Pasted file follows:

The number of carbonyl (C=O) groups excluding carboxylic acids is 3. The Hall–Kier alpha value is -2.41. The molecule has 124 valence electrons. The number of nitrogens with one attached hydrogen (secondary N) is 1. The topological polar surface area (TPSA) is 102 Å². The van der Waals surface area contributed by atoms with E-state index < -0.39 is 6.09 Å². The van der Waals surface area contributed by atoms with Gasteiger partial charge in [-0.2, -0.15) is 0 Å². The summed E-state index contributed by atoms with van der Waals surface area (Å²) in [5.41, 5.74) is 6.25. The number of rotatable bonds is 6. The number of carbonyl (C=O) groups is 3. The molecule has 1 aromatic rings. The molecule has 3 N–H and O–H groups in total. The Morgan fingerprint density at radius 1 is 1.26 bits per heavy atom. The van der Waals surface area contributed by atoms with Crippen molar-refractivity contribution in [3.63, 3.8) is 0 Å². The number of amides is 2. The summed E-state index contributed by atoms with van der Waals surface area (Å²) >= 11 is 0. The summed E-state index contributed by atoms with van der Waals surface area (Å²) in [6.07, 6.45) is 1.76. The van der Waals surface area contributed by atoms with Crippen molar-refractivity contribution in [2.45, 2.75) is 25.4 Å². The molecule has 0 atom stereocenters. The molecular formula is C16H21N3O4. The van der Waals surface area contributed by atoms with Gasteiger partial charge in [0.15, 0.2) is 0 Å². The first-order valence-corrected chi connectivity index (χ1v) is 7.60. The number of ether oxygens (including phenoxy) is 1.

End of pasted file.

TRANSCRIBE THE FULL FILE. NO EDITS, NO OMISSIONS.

The number of carbonyl (C=O) groups excluding carboxylic acids is 3. The Hall–Kier alpha value is -2.41. The molecule has 124 valence electrons. The number of nitrogens with one attached hydrogen (secondary N) is 1. The topological polar surface area (TPSA) is 102 Å². The van der Waals surface area contributed by atoms with E-state index < -0.39 is 6.09 Å². The van der Waals surface area contributed by atoms with Gasteiger partial charge in [-0.2, -0.15) is 0 Å². The summed E-state index contributed by atoms with van der Waals surface area (Å²) in [5.41, 5.74) is 6.25. The number of rotatable bonds is 6. The number of carbonyl (C=O) groups is 3. The molecule has 1 aromatic rings. The molecule has 3 N–H and O–H groups in total. The Morgan fingerprint density at radius 1 is 1.26 bits per heavy atom. The van der Waals surface area contributed by atoms with Crippen molar-refractivity contribution in [3.63, 3.8) is 0 Å². The number of amides is 2. The summed E-state index contributed by atoms with van der Waals surface area (Å²) >= 11 is 0. The summed E-state index contributed by atoms with van der Waals surface area (Å²) in [6.07, 6.45) is 1.76. The van der Waals surface area contributed by atoms with Crippen molar-refractivity contribution in [2.45, 2.75) is 25.4 Å². The molecule has 0 atom stereocenters. The molecular formula is C16H21N3O4. The van der Waals surface area contributed by atoms with Gasteiger partial charge in [0.15, 0.2) is 0 Å². The first-order valence-corrected chi connectivity index (χ1v) is 7.60. The number of ether oxygens (including phenoxy) is 1.